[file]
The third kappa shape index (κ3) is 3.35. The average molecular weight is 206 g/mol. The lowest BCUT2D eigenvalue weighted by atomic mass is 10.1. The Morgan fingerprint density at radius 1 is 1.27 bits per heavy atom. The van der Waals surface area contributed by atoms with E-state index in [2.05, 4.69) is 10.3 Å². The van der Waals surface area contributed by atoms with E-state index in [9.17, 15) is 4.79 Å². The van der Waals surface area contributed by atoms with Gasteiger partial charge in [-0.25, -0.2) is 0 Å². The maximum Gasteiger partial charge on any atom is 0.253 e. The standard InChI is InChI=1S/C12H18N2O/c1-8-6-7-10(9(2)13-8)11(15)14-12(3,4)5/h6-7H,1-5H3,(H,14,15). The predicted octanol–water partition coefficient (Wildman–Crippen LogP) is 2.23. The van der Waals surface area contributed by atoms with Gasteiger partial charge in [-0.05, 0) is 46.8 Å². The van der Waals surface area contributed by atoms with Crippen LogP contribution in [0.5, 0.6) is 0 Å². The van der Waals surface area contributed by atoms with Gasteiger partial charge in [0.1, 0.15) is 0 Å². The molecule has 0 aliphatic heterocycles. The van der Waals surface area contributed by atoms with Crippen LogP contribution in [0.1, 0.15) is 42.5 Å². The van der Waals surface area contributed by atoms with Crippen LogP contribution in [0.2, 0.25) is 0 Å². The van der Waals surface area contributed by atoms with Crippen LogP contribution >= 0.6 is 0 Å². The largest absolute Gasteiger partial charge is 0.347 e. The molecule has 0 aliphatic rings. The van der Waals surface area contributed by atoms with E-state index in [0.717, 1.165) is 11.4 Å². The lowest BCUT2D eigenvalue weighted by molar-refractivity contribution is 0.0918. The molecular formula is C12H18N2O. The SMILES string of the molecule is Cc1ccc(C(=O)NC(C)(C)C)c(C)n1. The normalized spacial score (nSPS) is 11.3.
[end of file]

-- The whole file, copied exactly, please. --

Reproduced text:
The third kappa shape index (κ3) is 3.35. The average molecular weight is 206 g/mol. The lowest BCUT2D eigenvalue weighted by atomic mass is 10.1. The Morgan fingerprint density at radius 1 is 1.27 bits per heavy atom. The van der Waals surface area contributed by atoms with E-state index in [2.05, 4.69) is 10.3 Å². The van der Waals surface area contributed by atoms with E-state index in [9.17, 15) is 4.79 Å². The van der Waals surface area contributed by atoms with Gasteiger partial charge in [-0.25, -0.2) is 0 Å². The maximum Gasteiger partial charge on any atom is 0.253 e. The standard InChI is InChI=1S/C12H18N2O/c1-8-6-7-10(9(2)13-8)11(15)14-12(3,4)5/h6-7H,1-5H3,(H,14,15). The predicted octanol–water partition coefficient (Wildman–Crippen LogP) is 2.23. The van der Waals surface area contributed by atoms with Gasteiger partial charge in [-0.05, 0) is 46.8 Å². The van der Waals surface area contributed by atoms with Crippen LogP contribution in [0.5, 0.6) is 0 Å². The van der Waals surface area contributed by atoms with Gasteiger partial charge in [0.1, 0.15) is 0 Å². The molecule has 0 aliphatic heterocycles. The van der Waals surface area contributed by atoms with Crippen LogP contribution in [0.1, 0.15) is 42.5 Å². The van der Waals surface area contributed by atoms with Crippen LogP contribution in [0.2, 0.25) is 0 Å². The van der Waals surface area contributed by atoms with Crippen LogP contribution >= 0.6 is 0 Å². The largest absolute Gasteiger partial charge is 0.347 e. The molecule has 0 aliphatic rings. The van der Waals surface area contributed by atoms with E-state index in [0.717, 1.165) is 11.4 Å². The lowest BCUT2D eigenvalue weighted by molar-refractivity contribution is 0.0918. The molecular formula is C12H18N2O. The SMILES string of the molecule is Cc1ccc(C(=O)NC(C)(C)C)c(C)n1. The normalized spacial score (nSPS) is 11.3.